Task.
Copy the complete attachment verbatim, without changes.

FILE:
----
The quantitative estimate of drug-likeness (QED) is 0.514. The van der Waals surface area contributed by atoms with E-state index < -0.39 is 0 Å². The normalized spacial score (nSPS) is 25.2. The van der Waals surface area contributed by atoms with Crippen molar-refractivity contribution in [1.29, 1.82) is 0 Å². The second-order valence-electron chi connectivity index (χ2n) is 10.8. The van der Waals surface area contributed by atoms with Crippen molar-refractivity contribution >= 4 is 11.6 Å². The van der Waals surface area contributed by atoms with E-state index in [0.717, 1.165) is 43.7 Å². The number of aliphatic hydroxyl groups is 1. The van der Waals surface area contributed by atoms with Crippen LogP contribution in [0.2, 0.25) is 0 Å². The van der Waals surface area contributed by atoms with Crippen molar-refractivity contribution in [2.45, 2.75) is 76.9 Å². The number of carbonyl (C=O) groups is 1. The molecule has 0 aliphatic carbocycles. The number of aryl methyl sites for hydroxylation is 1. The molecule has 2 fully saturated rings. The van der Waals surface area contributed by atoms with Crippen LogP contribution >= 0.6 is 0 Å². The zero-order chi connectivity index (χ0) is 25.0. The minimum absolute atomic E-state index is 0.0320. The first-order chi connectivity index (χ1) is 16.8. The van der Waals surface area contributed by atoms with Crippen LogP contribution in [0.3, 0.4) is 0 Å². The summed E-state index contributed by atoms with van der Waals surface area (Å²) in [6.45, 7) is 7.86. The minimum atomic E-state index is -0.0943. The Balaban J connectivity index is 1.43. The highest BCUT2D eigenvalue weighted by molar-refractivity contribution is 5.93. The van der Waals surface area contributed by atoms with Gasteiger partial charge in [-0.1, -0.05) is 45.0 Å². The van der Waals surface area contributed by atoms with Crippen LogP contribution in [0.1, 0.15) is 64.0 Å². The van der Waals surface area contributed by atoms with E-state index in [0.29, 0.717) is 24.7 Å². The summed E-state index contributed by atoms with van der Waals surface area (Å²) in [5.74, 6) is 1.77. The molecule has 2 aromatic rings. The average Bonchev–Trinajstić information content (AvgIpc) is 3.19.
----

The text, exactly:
The quantitative estimate of drug-likeness (QED) is 0.514. The van der Waals surface area contributed by atoms with E-state index < -0.39 is 0 Å². The normalized spacial score (nSPS) is 25.2. The van der Waals surface area contributed by atoms with Crippen molar-refractivity contribution in [1.29, 1.82) is 0 Å². The second-order valence-electron chi connectivity index (χ2n) is 10.8. The van der Waals surface area contributed by atoms with Crippen molar-refractivity contribution >= 4 is 11.6 Å². The van der Waals surface area contributed by atoms with E-state index in [0.717, 1.165) is 43.7 Å². The number of aliphatic hydroxyl groups is 1. The van der Waals surface area contributed by atoms with Crippen LogP contribution in [0.2, 0.25) is 0 Å². The van der Waals surface area contributed by atoms with Crippen molar-refractivity contribution in [2.45, 2.75) is 76.9 Å². The number of carbonyl (C=O) groups is 1. The molecule has 0 aliphatic carbocycles. The number of aryl methyl sites for hydroxylation is 1. The molecule has 2 fully saturated rings. The van der Waals surface area contributed by atoms with Crippen LogP contribution >= 0.6 is 0 Å². The zero-order chi connectivity index (χ0) is 25.0. The minimum absolute atomic E-state index is 0.0320. The first-order chi connectivity index (χ1) is 16.8. The van der Waals surface area contributed by atoms with Crippen LogP contribution in [0.3, 0.4) is 0 Å². The summed E-state index contributed by atoms with van der Waals surface area (Å²) in [6.45, 7) is 7.86. The minimum atomic E-state index is -0.0943. The Balaban J connectivity index is 1.43. The highest BCUT2D eigenvalue weighted by molar-refractivity contribution is 5.93. The van der Waals surface area contributed by atoms with Gasteiger partial charge in [-0.1, -0.05) is 45.0 Å². The van der Waals surface area contributed by atoms with Crippen LogP contribution in [0.1, 0.15) is 64.0 Å². The van der Waals surface area contributed by atoms with E-state index in [0.29, 0.717) is 24.7 Å². The summed E-state index contributed by atoms with van der Waals surface area (Å²) in [5.74, 6) is 1.77. The molecule has 2 aromatic rings. The average Bonchev–Trinajstić information content (AvgIpc) is 3.19.